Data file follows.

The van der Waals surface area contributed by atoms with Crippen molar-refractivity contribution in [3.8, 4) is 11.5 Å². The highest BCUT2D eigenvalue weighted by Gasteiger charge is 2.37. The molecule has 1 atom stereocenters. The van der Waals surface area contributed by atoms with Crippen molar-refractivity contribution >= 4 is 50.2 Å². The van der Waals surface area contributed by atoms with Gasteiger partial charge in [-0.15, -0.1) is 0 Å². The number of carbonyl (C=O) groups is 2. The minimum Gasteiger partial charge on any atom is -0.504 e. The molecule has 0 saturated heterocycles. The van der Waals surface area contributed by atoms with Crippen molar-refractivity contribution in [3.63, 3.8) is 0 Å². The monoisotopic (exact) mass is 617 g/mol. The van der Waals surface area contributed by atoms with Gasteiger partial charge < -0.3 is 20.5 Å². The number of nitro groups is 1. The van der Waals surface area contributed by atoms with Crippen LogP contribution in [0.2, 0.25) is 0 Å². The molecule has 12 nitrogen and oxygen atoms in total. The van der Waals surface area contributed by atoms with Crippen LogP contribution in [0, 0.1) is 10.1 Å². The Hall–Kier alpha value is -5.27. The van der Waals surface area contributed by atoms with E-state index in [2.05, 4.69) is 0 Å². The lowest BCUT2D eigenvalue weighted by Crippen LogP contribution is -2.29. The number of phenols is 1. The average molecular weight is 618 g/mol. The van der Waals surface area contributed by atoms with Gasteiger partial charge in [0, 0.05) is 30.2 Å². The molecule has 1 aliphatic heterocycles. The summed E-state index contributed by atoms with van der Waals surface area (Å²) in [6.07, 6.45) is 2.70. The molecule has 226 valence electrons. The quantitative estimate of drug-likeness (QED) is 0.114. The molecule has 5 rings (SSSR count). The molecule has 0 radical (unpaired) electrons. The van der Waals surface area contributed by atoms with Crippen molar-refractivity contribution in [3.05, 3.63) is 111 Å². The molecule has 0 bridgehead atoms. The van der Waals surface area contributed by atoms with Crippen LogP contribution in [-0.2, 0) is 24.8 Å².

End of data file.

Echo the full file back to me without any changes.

The van der Waals surface area contributed by atoms with Crippen molar-refractivity contribution in [3.8, 4) is 11.5 Å². The highest BCUT2D eigenvalue weighted by Gasteiger charge is 2.37. The molecule has 1 atom stereocenters. The van der Waals surface area contributed by atoms with Crippen molar-refractivity contribution >= 4 is 50.2 Å². The van der Waals surface area contributed by atoms with Gasteiger partial charge in [-0.15, -0.1) is 0 Å². The number of carbonyl (C=O) groups is 2. The minimum Gasteiger partial charge on any atom is -0.504 e. The molecule has 0 saturated heterocycles. The van der Waals surface area contributed by atoms with Crippen molar-refractivity contribution in [3.63, 3.8) is 0 Å². The monoisotopic (exact) mass is 617 g/mol. The van der Waals surface area contributed by atoms with Gasteiger partial charge < -0.3 is 20.5 Å². The number of nitro groups is 1. The van der Waals surface area contributed by atoms with Crippen LogP contribution in [0.2, 0.25) is 0 Å². The molecule has 12 nitrogen and oxygen atoms in total. The van der Waals surface area contributed by atoms with Crippen LogP contribution in [0, 0.1) is 10.1 Å². The Hall–Kier alpha value is -5.27. The van der Waals surface area contributed by atoms with E-state index in [2.05, 4.69) is 0 Å². The lowest BCUT2D eigenvalue weighted by Crippen LogP contribution is -2.29. The number of phenols is 1. The average molecular weight is 618 g/mol. The van der Waals surface area contributed by atoms with Gasteiger partial charge in [0, 0.05) is 30.2 Å². The molecule has 1 aliphatic heterocycles. The summed E-state index contributed by atoms with van der Waals surface area (Å²) in [6.07, 6.45) is 2.70. The molecule has 226 valence electrons. The quantitative estimate of drug-likeness (QED) is 0.114. The molecule has 5 rings (SSSR count). The molecule has 0 radical (unpaired) electrons. The van der Waals surface area contributed by atoms with Crippen molar-refractivity contribution in [3.05, 3.63) is 111 Å². The molecule has 0 bridgehead atoms. The van der Waals surface area contributed by atoms with Crippen LogP contribution in [-0.2, 0) is 24.8 Å².